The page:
This invasive insect from Asia targets ash trees. First detected in the United States in 2002, the Emerald Ash Borer (EAB) is now found in fourteen states centered on the Great Lakes basin. Approximately 130,000 square miles are considered infested, representing 7 percent of the native range of North American ash species. The total value of the annual harvest of ash timber is estimated at $150 million. Many species of ash are riparian, filling important niches in the ecosystem, and ash has been widely planted in urban landscapes. In FY 2010, APHIS anticipates spending $37.2 million to protect the nation’s remaining ash resource from emerald ash borer. Photo by the US Department of Agriculture

Emerald Ash Borer found in Minnesota’s Kandiyohi County

An emergency quarantine on wood movement has been put in place for a portion of Kandiyohi County by Minnesota officials.

The Minnesota Department of Agriculture (MDA) has confirmed the presence of emerald ash borer (EAB) in Kandiyohi County for the first time. There are now 35 counties in the state, including Kandiyohi, with EAB.

A tree care company contacted the MDA after suspecting a tree on the west side of Nest Lake near Spicer was infested with EAB. MDA staff were able to find live EAB larvae and collect samples. Federal identification confirmed emerald ash borer.


EAB was first discovered in Minnesota in 2009. The insect larvae kill ash trees by tunneling under the bark and feeding on the part of the tree that moves nutrients up and down the trunk. Often, the trees show several signs of infestation because of this. Woodpeckers like to feed on EAB larvae, and woodpecker holes may indicate the presence of emerald ash borer. Also, EAB tunneling can cause the bark to split open, revealing characteristic S-shaped galleries underneath.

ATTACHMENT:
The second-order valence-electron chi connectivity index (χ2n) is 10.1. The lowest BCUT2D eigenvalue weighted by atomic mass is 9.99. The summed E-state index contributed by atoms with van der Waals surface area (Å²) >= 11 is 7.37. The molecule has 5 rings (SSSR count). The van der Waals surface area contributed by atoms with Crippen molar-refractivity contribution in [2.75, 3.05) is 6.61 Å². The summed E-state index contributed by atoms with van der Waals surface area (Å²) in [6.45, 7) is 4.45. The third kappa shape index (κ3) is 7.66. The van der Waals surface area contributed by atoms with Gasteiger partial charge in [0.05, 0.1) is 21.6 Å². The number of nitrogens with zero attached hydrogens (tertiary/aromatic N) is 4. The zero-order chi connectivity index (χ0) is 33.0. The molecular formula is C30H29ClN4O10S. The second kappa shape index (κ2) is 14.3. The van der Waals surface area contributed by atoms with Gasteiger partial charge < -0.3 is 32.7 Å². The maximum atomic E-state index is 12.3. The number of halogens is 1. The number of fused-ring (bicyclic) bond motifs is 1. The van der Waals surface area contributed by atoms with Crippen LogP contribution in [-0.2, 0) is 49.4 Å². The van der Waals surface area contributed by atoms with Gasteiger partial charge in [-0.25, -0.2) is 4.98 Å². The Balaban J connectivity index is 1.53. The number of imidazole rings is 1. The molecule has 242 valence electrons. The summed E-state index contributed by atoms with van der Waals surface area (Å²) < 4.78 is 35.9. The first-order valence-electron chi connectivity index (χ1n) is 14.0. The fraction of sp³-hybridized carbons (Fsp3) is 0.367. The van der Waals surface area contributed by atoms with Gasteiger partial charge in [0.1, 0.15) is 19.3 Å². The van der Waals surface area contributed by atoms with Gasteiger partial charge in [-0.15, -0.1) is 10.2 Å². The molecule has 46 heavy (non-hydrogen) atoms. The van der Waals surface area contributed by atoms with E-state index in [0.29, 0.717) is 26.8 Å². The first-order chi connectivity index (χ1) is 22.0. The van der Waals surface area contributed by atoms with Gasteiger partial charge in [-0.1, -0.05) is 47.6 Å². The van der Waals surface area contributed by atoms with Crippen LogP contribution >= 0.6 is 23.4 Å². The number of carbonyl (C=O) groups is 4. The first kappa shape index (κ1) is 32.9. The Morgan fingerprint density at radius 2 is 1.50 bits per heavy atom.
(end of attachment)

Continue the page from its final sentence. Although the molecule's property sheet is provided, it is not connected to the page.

Because this is the first time EAB has been identified in Kandiyohi County, the MDA is enacting an emergency quarantine which limits the movement of firewood and ash material out of the area. The emergency quarantine will cover the northeast corner of the county, from U.S. highways 71 and 12 on the western and southern borders, respectively, and the county line on the northern and eastern borders.

The MDA issues quarantines for all areas known to have EAB to reduce the risk of further spreading the tree-killing insect.

A virtual informational meeting for residents and tree care professionals in Kandiyohi County will be held on Wednesday, June 8, 2022. Experts from the MDA will give a brief presentation followed by a question-and-answer session.


Emerald Ash Borer virtual informational meeting

The public will also have an opportunity to provide input on the proposal to add the partial Kandiyohi County emergency quarantine to the state’s formal quarantine. The MDA is taking comments on the proposed formal quarantine now through July 8, 2022, and recommends adopting the quarantine on July 12, 2022. The proposed quarantine language can be found at www.mda.state.mn.us/eab.


Clark Kent

Clark Kent came to the city of Metropolis to study journalism at Metropolis University. After graduation, Clark took a job at the Daily Planet as a reporter. Under the direction of editor-in-chief Perry White, he quickly gained a reputation as a journalist who was unafraid to cover the injustices of the city, including its political corruption .

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